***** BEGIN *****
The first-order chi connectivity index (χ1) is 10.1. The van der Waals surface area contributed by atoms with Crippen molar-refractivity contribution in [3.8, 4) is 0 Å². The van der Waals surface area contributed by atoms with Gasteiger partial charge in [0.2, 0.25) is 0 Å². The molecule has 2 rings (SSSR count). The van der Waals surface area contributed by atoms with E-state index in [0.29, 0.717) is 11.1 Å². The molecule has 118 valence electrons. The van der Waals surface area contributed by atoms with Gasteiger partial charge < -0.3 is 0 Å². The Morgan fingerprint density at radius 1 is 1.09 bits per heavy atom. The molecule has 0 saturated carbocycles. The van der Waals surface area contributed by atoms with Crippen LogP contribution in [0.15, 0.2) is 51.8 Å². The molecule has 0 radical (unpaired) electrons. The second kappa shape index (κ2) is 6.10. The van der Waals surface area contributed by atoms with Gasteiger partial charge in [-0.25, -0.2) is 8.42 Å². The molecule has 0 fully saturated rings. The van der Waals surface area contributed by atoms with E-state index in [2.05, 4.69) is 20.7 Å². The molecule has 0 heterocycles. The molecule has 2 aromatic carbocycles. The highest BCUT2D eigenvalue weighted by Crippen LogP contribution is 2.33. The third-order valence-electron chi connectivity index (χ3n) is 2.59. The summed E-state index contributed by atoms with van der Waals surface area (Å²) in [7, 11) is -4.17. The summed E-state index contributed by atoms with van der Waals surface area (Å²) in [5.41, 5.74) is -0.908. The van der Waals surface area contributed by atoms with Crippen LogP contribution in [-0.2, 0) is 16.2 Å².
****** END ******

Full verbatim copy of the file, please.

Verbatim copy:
The first-order chi connectivity index (χ1) is 10.1. The van der Waals surface area contributed by atoms with Crippen molar-refractivity contribution in [3.8, 4) is 0 Å². The van der Waals surface area contributed by atoms with Gasteiger partial charge in [0.2, 0.25) is 0 Å². The molecule has 2 rings (SSSR count). The van der Waals surface area contributed by atoms with E-state index in [0.29, 0.717) is 11.1 Å². The molecule has 118 valence electrons. The van der Waals surface area contributed by atoms with Gasteiger partial charge < -0.3 is 0 Å². The Morgan fingerprint density at radius 1 is 1.09 bits per heavy atom. The molecule has 0 saturated carbocycles. The van der Waals surface area contributed by atoms with Crippen LogP contribution in [0.15, 0.2) is 51.8 Å². The molecule has 0 radical (unpaired) electrons. The second kappa shape index (κ2) is 6.10. The van der Waals surface area contributed by atoms with Gasteiger partial charge in [-0.25, -0.2) is 8.42 Å². The molecule has 0 fully saturated rings. The van der Waals surface area contributed by atoms with E-state index in [2.05, 4.69) is 20.7 Å². The molecule has 0 heterocycles. The molecule has 2 aromatic carbocycles. The highest BCUT2D eigenvalue weighted by Crippen LogP contribution is 2.33. The third-order valence-electron chi connectivity index (χ3n) is 2.59. The summed E-state index contributed by atoms with van der Waals surface area (Å²) in [7, 11) is -4.17. The summed E-state index contributed by atoms with van der Waals surface area (Å²) in [5.41, 5.74) is -0.908. The van der Waals surface area contributed by atoms with Crippen LogP contribution in [-0.2, 0) is 16.2 Å².